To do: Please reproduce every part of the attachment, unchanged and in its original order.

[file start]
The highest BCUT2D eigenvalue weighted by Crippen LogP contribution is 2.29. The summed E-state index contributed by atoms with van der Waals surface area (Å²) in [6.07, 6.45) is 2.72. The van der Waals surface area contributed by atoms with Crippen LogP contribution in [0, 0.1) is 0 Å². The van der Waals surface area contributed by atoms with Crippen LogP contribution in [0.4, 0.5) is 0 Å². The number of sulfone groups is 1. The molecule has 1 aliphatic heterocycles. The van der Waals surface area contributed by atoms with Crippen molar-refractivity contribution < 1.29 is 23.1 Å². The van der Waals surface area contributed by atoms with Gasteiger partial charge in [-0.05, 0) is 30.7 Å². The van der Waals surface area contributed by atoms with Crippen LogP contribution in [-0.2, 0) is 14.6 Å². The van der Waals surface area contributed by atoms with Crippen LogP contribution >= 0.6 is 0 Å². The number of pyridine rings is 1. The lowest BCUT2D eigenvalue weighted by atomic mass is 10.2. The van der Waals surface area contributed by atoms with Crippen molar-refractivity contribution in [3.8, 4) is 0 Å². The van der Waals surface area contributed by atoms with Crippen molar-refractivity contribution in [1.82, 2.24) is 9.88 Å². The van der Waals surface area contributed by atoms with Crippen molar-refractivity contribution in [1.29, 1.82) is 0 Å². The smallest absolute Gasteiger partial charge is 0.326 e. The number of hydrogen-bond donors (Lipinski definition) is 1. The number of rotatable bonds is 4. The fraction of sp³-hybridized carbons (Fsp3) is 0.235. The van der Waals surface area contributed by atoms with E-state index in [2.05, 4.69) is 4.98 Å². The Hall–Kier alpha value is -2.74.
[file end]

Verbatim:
The highest BCUT2D eigenvalue weighted by Crippen LogP contribution is 2.29. The summed E-state index contributed by atoms with van der Waals surface area (Å²) in [6.07, 6.45) is 2.72. The van der Waals surface area contributed by atoms with Crippen LogP contribution in [0, 0.1) is 0 Å². The van der Waals surface area contributed by atoms with Crippen LogP contribution in [0.4, 0.5) is 0 Å². The number of sulfone groups is 1. The molecule has 1 aliphatic heterocycles. The van der Waals surface area contributed by atoms with Crippen molar-refractivity contribution < 1.29 is 23.1 Å². The van der Waals surface area contributed by atoms with Gasteiger partial charge in [-0.05, 0) is 30.7 Å². The van der Waals surface area contributed by atoms with Crippen LogP contribution in [-0.2, 0) is 14.6 Å². The van der Waals surface area contributed by atoms with Crippen LogP contribution >= 0.6 is 0 Å². The number of pyridine rings is 1. The lowest BCUT2D eigenvalue weighted by atomic mass is 10.2. The van der Waals surface area contributed by atoms with Crippen molar-refractivity contribution in [3.8, 4) is 0 Å². The van der Waals surface area contributed by atoms with Crippen molar-refractivity contribution in [1.82, 2.24) is 9.88 Å². The van der Waals surface area contributed by atoms with Crippen molar-refractivity contribution in [1.29, 1.82) is 0 Å². The smallest absolute Gasteiger partial charge is 0.326 e. The number of hydrogen-bond donors (Lipinski definition) is 1. The number of rotatable bonds is 4. The fraction of sp³-hybridized carbons (Fsp3) is 0.235. The van der Waals surface area contributed by atoms with E-state index in [2.05, 4.69) is 4.98 Å². The Hall–Kier alpha value is -2.74.